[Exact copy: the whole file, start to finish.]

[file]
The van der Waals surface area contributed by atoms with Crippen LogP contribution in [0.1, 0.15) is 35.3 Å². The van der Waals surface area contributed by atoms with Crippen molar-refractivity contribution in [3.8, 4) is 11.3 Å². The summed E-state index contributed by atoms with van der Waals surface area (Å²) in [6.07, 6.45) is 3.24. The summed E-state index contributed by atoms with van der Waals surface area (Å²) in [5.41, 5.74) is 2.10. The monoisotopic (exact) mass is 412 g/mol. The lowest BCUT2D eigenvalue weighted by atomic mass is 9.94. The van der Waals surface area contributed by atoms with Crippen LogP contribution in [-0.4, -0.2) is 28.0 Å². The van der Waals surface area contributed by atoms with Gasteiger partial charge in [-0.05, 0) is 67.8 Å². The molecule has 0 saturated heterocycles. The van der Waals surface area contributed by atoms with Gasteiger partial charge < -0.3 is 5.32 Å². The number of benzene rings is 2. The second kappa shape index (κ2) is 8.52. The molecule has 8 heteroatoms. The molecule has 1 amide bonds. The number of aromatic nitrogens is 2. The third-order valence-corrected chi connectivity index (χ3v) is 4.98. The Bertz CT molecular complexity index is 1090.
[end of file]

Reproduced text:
The van der Waals surface area contributed by atoms with Crippen LogP contribution in [0.1, 0.15) is 35.3 Å². The van der Waals surface area contributed by atoms with Crippen molar-refractivity contribution in [3.8, 4) is 11.3 Å². The summed E-state index contributed by atoms with van der Waals surface area (Å²) in [6.07, 6.45) is 3.24. The summed E-state index contributed by atoms with van der Waals surface area (Å²) in [5.41, 5.74) is 2.10. The monoisotopic (exact) mass is 412 g/mol. The lowest BCUT2D eigenvalue weighted by atomic mass is 9.94. The van der Waals surface area contributed by atoms with Crippen LogP contribution in [-0.4, -0.2) is 28.0 Å². The van der Waals surface area contributed by atoms with Gasteiger partial charge in [-0.05, 0) is 67.8 Å². The molecule has 0 saturated heterocycles. The van der Waals surface area contributed by atoms with Gasteiger partial charge < -0.3 is 5.32 Å². The number of benzene rings is 2. The second kappa shape index (κ2) is 8.52. The molecule has 8 heteroatoms. The molecule has 1 amide bonds. The number of aromatic nitrogens is 2. The third-order valence-corrected chi connectivity index (χ3v) is 4.98. The Bertz CT molecular complexity index is 1090.